When you were first turning on to music or movies, was there a friend or a writer who just blew your mind wide open? For a lot of people, critic Jessica Hopper has been that kind of writer. A former senior editor at Pitchfork and executive editor at MTV News, she’s written about some of the most compelling music of the past two decades. Step into her world for an hour as we discuss gentrification and music in an electrifying city and more.

Music critic Jessica Hopper.

Music critic Jessica Hopper.

Courtesy David Sampson

Life of an underground music writer with Jessica Hopper - 0:20

Jessica Hopper started writing about music when she was a teenager in the Minneapolis punk scene. Her zine, “Hit It or Quit It,” became a fixture of the underground scene, with Hopper cranking out stories on riot grrrl bands, and anyone else she found compelling.

Eventually, she moved to Chicago, a city that became one of the ruling passions of her life. She rose through the ranks at the Chicago Reader and the Tribune. In 2015, she published a fantastically-titled collection of her own essays, “The First Collection of Criticism By a Living Female Rock Critic.” This year, she’s following up with “Night Moves,” about her early- to mid- 20s, trying to make it as a writer in Chicago.

“When I wrote some of these things, I wanted to be charming and funny and dazzling, but now I don’t really have fear,” she said. “I’m writing for myself and for people digging to find the sort of story I’m writing.”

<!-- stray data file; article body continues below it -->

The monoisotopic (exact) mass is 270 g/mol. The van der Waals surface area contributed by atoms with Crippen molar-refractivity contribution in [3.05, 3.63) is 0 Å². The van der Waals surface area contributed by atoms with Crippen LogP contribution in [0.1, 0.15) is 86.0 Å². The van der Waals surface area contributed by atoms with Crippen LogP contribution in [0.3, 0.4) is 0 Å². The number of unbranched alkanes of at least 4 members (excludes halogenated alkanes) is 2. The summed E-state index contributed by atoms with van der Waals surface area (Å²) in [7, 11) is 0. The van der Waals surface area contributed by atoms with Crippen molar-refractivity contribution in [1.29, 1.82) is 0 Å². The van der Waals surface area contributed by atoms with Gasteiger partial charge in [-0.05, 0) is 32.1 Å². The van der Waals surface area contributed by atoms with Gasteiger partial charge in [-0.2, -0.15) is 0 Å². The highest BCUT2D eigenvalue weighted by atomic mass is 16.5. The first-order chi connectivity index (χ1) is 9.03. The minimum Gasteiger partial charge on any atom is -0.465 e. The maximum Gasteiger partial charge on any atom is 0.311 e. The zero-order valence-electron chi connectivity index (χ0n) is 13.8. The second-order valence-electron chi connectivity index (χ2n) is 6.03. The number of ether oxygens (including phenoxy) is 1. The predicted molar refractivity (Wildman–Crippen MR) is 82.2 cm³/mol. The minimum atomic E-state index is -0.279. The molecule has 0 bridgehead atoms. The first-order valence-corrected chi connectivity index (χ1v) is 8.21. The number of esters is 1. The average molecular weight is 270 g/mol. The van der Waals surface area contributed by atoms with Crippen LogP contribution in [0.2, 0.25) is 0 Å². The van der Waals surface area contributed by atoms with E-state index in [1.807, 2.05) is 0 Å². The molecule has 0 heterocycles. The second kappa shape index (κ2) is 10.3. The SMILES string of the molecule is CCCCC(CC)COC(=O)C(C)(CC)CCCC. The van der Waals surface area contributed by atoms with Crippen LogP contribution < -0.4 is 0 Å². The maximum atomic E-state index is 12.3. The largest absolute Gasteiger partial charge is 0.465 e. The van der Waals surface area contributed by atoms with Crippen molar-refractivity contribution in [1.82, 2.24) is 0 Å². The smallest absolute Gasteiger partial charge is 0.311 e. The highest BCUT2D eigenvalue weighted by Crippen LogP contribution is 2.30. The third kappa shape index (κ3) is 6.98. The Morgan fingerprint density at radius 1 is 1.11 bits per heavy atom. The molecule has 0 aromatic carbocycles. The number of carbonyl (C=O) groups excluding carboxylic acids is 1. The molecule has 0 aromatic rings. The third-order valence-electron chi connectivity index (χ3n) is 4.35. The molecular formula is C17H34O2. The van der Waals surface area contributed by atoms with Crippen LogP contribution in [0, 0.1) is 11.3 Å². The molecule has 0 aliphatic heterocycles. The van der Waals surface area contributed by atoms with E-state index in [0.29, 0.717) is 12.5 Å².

Find Jessica Hopper in conversation with Portland’s own Laura Veirs at Beacon Sound Sept. 29

An excerpt from Anders Nilsen's work, "Big Questions

An excerpt from Anders Nilsen’s work, “Big Questions

Courtesy Anders Nilsen

“Big Questions” with Anders Nilsen - 35:38

Portland-based illustrator Anders Nilsen has known Jessica Hopper since they were in high school in Minneapolis and right awa he knew she would have a career in music.

“I like that she sort of comes at it from a punk perspective,” he said. ” She wants to know how the music industry works but she has a sort of grounding in the DYI world of the 90s.”

Nilsen himself is best known for his long-running series, “Big Questions.”

His drawing has a distinctive look, not bound by the rules of reality and often incorporates elements of graphic art. 

“Sometimes I’m just trying to get ideas down really quickly,” he said. “Different kinds of drawing has a really different effect on the viewer and their experience on the story, so I try to keep that in mind.”

He’ll publish the second volume of his latest series, “Tongues,” later this fall.